Deacons' Rite of Admission to Candidacy celebrated

Friday, Feb. 09, 2018
Deacons' Rite of Admission to Candidacy celebrated + Enlarge
The five diaconal candidates and their wives are (from left) Robert and Rocio Cowlishaw, Gregory and Teri Werking, Jeffery and Mindi Allen, Jeremy and Melissa Castellano, and Thomas and Maria Devereux. They are shown with Bishop Oscar A. Solis and the directors of the diaconate formation program, Fr. Eleazar Silva and Deacon Drew Petersen.
By Marie Mischel
Intermountain Catholic

SALT LAKE CITY — Five men who have responded to God’s call to serve the local Church as deacons took the first formal step on Feb. 3 as they underwent the Rite of Admission to Candidacy for Ordination as Deacons.

Bishop Solis presided at the Mass, which was concelebrated by Msgr. Colin F. Bircumshaw, vicar general; Msgr. J. Terrence Fitzgerald, vicar general emeritus; and several priests of the diocese. Assisting were numerous deacons of the diocese.

“We are gathered in the spirit of faith and family, united in the mission of evangelization in our local Church in the State of Utah,” Bishop Solis said in his introductory remarks, adding that it was a day of celebration.

In his homily, Bishop Solis pointed out that the term “deacon” comes the Greek word “diakonia,” which means service or ministry. The ministry of deacon is not part-time employment or a profession, but rather “a mission of service out of love for God and one another,” he said, quoting the Plenarium of the Sacred Congregation for the Clergy.

“My dear friends, as you seek admission to the Order of Deacons, you enter a process of formation oriented towards the ministry of service, towards servanthood marked by a selfless and humble life of service in helping build the body of Christ. It is not about personal ambition but learning to be God’s servant. Jesus calls you to a different ethic that honors service rather than power. And a true servant will sacrifice for the sake of others in the name of Christ. He challenges you to begin living by the rule of His Kingdom – to be last and the servant of all,” the bishop said.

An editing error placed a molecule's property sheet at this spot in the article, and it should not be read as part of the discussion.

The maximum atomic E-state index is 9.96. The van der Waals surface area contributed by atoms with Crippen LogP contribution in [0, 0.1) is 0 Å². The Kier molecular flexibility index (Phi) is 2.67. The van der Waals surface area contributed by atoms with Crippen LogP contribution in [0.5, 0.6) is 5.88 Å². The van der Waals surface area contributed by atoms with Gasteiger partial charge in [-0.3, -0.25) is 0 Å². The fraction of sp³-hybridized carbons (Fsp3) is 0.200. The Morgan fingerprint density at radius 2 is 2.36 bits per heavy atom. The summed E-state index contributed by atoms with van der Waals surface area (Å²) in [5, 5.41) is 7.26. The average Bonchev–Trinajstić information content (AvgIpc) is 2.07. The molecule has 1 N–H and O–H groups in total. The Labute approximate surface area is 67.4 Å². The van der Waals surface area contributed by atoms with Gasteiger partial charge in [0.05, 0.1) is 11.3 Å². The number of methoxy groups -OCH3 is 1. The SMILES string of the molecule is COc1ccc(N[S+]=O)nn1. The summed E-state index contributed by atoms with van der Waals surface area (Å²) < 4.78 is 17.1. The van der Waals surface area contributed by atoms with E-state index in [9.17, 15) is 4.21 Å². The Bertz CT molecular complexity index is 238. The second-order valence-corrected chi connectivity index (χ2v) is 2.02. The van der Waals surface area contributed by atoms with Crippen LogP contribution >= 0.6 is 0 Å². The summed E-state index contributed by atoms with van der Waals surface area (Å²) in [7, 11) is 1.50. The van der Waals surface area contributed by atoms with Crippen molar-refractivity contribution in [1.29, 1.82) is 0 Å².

He urged the five men to follow Jesus’ example and seek to serve rather than be served, and to listen to the advice St. Paul gave in the day’s second reading (Eph. 4:1-7, 11-13): “to live in a manner worthy of the call you have received, with humility, gentleness, patience and spirit of unity.”

Bishop Solis also asked the candidates to take advantage of the opportunity their studies offer to learn more of the Church’s teachings, and to make the most of their formation so they become able partners in the mission of evangelization.  

“For you to accomplish this, be people of prayer with tremendous love for the Holy Mass, dedication in praying the Liturgy of the Hours and a strong devotion to our Blessed Mother and the saints,” he said.

After the homily, the five men were called forward individually. They were asked if they are resolved to complete their preparation so that in due time they will be prepared to assume ministry in the Church and to prepare in mind and spirit to give faithful service to Christ through the Church. They all responded, “I do.”

The wives of the deacon candidates then were called forward and asked if they were willing to help their husbands continue to minister to the Church. They all responded, “I do.”

The men will continue their formation for several years; their ordination date is projected to be in 2020.

The diaconate, which was established in the early Church,  was restored around the world after Vatican II. The Diocese of Salt Lake City has been ordaining deacons since 1976.

Since then, “in a very significant manner, the ministry of deacons has become accepted and expected in its own right, beyond the need for deacons to be of assistance in a setting where there is a lack of sufficient numbers of priests,” said Msgr. Colin F. Bircumshaw, vicar general. “These five deacons [who are in formation] will, first of all and foremost, help to fill in the diaconal ministry around the diocese, which has become an integral part of the Church’s ministerial presence, as older deacons need to be replaced. Each will bring his own personal gifts to the specific ministry of service – Liturgy, Word and Charity – that is specific to deacons.”

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